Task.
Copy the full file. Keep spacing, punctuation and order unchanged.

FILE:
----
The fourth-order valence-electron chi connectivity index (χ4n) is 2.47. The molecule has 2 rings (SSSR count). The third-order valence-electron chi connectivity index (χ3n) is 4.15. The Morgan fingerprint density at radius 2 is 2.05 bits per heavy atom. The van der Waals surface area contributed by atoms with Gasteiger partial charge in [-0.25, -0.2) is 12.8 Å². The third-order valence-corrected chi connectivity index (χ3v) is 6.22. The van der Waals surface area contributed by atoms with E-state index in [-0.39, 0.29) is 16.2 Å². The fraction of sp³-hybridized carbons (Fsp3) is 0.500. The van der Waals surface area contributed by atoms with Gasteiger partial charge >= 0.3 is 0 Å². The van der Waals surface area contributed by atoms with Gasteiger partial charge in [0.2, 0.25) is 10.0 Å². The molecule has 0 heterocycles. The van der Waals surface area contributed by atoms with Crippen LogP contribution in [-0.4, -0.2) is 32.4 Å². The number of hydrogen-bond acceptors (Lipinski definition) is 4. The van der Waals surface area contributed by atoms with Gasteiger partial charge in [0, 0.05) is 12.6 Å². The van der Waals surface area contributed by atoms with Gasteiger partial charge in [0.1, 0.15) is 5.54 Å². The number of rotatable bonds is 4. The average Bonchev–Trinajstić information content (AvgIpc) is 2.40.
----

The fourth-order valence-electron chi connectivity index (χ4n) is 2.47. The molecule has 2 rings (SSSR count). The third-order valence-electron chi connectivity index (χ3n) is 4.15. The Morgan fingerprint density at radius 2 is 2.05 bits per heavy atom. The van der Waals surface area contributed by atoms with Gasteiger partial charge in [-0.25, -0.2) is 12.8 Å². The third-order valence-corrected chi connectivity index (χ3v) is 6.22. The van der Waals surface area contributed by atoms with E-state index in [-0.39, 0.29) is 16.2 Å². The fraction of sp³-hybridized carbons (Fsp3) is 0.500. The van der Waals surface area contributed by atoms with Gasteiger partial charge >= 0.3 is 0 Å². The van der Waals surface area contributed by atoms with Gasteiger partial charge in [0.2, 0.25) is 10.0 Å². The molecule has 0 heterocycles. The van der Waals surface area contributed by atoms with Crippen LogP contribution in [-0.4, -0.2) is 32.4 Å². The number of hydrogen-bond acceptors (Lipinski definition) is 4. The van der Waals surface area contributed by atoms with Gasteiger partial charge in [0, 0.05) is 12.6 Å². The van der Waals surface area contributed by atoms with Gasteiger partial charge in [0.1, 0.15) is 5.54 Å². The number of rotatable bonds is 4. The average Bonchev–Trinajstić information content (AvgIpc) is 2.40.